Since the initial payment was made the same day Tehran agreed to release four American prisoners, GOP lawmakers decried the payments as ransom, a charge the has rejected.

Citing Iran's status as a leading state sponsor of terrorism, Republicans have contended the untraceable cash will be used to finance around the world.

Although the bill targets Iran, lawmakers also passed an amendment that would bar the US from paying cash to other designated sponsors of and North Korea.

"Cash does not leave a paper trail," said Rep. Ed Royce, R-Calif., the Foreign Affairs Committee chairman and the bill's sponsor. "Cash is the currency of terror."

The Obama administration has threatened a veto of the bill, calling it "an ill-advised attempt to respond to a problem so-called 'ransom' payments to that does not exist."

House Democrats accused Republicans of trying to score political points. Rep Eliot Engel of New York, the top Democrat on the Foreign Affairs Committee, said holding Tehran's money until released the Americans "was a pretty shrewd bargain." But by using the word ransom, Engel said, Republicans turned the bill "into a political hot button a poke in the eye of the administration."

An initial USD 400 million payment in euros, Swiss francs and other foreign currency was delivered on pallets on January 17, the same day Tehran agreed to release the prisoners.

The remaining USD 1.3 billion was paid in cash installments made on January 22 and February 5.

The administration has said the arbitration payment and prisoner release were separate, but later acknowledged that the cash was used as leverage until the Americans were allowed to leave Iran.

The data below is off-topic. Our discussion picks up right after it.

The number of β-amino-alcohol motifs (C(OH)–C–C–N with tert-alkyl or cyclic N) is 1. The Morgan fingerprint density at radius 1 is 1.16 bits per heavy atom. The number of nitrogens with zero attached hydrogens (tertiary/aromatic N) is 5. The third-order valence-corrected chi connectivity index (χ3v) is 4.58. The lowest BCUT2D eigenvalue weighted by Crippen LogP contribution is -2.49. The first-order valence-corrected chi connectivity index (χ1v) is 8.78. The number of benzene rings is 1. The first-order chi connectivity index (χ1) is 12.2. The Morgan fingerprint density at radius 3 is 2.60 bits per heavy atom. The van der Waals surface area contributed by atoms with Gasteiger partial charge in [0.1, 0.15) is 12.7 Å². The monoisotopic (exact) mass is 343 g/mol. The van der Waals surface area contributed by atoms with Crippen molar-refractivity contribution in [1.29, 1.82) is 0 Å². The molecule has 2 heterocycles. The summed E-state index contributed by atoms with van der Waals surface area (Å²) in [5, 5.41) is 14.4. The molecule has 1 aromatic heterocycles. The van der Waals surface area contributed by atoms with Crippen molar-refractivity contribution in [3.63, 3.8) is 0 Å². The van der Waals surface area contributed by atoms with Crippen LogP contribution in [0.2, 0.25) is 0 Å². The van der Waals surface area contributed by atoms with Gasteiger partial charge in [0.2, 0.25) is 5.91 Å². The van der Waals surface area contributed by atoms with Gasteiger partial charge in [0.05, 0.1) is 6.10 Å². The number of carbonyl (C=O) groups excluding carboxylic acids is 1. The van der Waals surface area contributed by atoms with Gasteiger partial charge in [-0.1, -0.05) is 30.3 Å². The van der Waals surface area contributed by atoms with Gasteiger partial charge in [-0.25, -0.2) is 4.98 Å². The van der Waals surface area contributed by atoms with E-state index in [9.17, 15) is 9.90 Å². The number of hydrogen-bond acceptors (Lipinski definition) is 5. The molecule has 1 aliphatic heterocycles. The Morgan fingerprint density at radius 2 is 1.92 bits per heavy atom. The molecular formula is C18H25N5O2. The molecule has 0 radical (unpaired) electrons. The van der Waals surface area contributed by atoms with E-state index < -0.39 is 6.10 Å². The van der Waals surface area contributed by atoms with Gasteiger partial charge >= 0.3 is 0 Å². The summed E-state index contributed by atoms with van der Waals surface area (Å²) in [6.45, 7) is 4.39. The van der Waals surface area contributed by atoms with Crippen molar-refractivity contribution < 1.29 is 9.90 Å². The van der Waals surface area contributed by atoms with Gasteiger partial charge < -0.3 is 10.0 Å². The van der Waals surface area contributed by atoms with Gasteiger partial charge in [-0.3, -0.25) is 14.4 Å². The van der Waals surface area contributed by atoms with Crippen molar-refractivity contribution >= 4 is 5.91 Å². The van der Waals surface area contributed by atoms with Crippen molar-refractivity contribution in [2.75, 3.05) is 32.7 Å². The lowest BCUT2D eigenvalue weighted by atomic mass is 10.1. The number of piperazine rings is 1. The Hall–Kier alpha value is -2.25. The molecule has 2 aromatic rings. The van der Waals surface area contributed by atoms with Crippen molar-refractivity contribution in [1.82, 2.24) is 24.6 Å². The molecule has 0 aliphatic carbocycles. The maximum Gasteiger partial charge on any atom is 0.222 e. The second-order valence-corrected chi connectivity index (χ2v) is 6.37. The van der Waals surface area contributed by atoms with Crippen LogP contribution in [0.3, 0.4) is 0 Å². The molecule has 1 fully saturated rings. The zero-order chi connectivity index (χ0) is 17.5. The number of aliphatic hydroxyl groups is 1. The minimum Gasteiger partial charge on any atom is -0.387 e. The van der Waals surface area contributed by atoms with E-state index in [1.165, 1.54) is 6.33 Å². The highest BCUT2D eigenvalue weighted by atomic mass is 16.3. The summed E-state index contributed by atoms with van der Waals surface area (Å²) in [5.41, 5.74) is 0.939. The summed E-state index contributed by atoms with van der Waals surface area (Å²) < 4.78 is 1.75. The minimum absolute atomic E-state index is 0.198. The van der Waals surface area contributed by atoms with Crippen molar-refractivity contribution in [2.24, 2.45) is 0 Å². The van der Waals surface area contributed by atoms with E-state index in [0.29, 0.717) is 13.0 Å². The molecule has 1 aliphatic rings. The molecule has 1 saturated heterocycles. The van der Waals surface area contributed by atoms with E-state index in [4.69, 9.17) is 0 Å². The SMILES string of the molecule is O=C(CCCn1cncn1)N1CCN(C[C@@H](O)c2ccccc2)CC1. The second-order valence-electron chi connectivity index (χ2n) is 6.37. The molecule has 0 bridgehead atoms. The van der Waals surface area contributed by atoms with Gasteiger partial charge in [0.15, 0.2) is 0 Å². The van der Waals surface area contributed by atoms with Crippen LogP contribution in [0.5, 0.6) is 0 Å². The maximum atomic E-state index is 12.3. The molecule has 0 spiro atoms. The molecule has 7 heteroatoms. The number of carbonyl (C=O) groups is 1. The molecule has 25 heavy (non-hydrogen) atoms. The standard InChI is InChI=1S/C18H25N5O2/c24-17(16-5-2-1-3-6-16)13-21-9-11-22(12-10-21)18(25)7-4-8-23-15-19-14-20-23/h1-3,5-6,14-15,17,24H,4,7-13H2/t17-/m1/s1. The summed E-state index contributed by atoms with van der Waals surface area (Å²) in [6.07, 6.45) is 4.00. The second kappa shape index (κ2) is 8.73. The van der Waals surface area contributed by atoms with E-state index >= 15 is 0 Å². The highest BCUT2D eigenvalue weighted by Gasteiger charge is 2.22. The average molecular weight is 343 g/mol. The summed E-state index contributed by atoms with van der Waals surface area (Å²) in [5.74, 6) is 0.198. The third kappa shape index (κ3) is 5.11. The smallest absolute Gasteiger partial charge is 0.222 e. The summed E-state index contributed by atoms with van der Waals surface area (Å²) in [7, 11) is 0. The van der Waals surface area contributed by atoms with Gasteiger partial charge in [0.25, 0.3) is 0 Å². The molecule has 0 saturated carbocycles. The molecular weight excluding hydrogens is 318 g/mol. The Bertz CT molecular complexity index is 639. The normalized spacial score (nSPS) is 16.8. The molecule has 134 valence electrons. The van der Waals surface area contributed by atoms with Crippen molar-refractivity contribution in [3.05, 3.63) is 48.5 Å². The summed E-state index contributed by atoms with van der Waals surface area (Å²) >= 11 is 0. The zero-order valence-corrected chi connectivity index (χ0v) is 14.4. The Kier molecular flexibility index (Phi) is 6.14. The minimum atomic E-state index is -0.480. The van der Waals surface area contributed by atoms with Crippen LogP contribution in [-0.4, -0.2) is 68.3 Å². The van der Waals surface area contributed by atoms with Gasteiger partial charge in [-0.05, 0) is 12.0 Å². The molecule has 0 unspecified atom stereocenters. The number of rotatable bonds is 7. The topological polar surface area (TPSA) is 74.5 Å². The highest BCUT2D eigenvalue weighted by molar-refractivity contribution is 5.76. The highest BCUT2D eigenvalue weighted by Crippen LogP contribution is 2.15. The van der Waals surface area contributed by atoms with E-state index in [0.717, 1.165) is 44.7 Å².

Republicans on a House panel pressed Treasury Secretary Jack Lew yesterday about the cash payments at a Financial Services Committee hearing on the condition of the financial system. The exchanges became heated.

(This story has not been edited by Business Standard staff and is auto-generated from a syndicated feed.)

RECOMMENDED FOR YOU

House approves legislation prohibiting cash payments to Iran

The GOP-led House has approved legislation to prohibit the US from making cash payments to Iran and require that Congress be notified before any future claims settlements with Tehran are conducted. The bill passed by a wide margin, 254-163. The measure, an election-year broadside, won ample support from Republicans aiming to rebuke the Obama administration for paying Iran USD 1.7 billion in cash earlier this year to settle a decades-old arbitration claim. Democrats have accused Republicans of trying to score political points with the bill. Since the initial payment was made the same day Tehran agreed to release four American prisoners, GOP lawmakers decried the payments as ransom, a charge the White House has rejected. Citing Iran's status as a leading state sponsor of terrorism, Republicans have contended the untraceable cash will be used to finance terrorism around the world. Although the bill targets Iran, lawmakers also passed an amendment that would bar the US from paying ... The GOP-led House has approved legislation to prohibit the US from making cash payments to and require that be notified before any future claims settlements with Tehran are conducted.

The bill passed by a wide margin, 254-163.